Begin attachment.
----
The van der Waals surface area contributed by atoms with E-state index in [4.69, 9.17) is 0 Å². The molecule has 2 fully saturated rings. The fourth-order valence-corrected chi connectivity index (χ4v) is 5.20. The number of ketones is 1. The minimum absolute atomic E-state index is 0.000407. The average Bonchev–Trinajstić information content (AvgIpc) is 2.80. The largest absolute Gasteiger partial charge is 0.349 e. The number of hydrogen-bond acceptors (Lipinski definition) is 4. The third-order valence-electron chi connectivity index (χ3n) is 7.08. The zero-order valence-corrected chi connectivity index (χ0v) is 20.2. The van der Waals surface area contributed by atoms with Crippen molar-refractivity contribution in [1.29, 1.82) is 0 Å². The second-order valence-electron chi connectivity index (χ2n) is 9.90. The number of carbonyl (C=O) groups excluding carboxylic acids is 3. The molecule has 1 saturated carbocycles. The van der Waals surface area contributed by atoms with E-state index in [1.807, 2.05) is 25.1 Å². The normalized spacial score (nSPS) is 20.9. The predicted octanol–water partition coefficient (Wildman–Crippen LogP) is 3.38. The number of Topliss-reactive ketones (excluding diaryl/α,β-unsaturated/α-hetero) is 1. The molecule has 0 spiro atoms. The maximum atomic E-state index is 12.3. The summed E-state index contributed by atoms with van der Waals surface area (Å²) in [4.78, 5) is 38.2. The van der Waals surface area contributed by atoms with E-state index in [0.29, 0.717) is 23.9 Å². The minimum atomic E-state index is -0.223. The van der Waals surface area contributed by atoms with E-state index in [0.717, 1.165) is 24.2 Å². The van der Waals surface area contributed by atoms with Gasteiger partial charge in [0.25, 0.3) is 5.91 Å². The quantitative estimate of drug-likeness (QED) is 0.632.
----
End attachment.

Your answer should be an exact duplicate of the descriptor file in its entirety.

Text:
The van der Waals surface area contributed by atoms with E-state index in [4.69, 9.17) is 0 Å². The molecule has 2 fully saturated rings. The fourth-order valence-corrected chi connectivity index (χ4v) is 5.20. The number of ketones is 1. The minimum absolute atomic E-state index is 0.000407. The average Bonchev–Trinajstić information content (AvgIpc) is 2.80. The largest absolute Gasteiger partial charge is 0.349 e. The number of hydrogen-bond acceptors (Lipinski definition) is 4. The third-order valence-electron chi connectivity index (χ3n) is 7.08. The zero-order valence-corrected chi connectivity index (χ0v) is 20.2. The van der Waals surface area contributed by atoms with Crippen molar-refractivity contribution in [1.29, 1.82) is 0 Å². The second-order valence-electron chi connectivity index (χ2n) is 9.90. The number of carbonyl (C=O) groups excluding carboxylic acids is 3. The molecule has 1 saturated carbocycles. The van der Waals surface area contributed by atoms with E-state index in [1.807, 2.05) is 25.1 Å². The normalized spacial score (nSPS) is 20.9. The predicted octanol–water partition coefficient (Wildman–Crippen LogP) is 3.38. The number of Topliss-reactive ketones (excluding diaryl/α,β-unsaturated/α-hetero) is 1. The molecule has 0 spiro atoms. The maximum atomic E-state index is 12.3. The summed E-state index contributed by atoms with van der Waals surface area (Å²) in [4.78, 5) is 38.2. The van der Waals surface area contributed by atoms with E-state index in [0.29, 0.717) is 23.9 Å². The minimum atomic E-state index is -0.223. The van der Waals surface area contributed by atoms with E-state index in [0.717, 1.165) is 24.2 Å². The van der Waals surface area contributed by atoms with Gasteiger partial charge in [0.25, 0.3) is 5.91 Å². The quantitative estimate of drug-likeness (QED) is 0.632.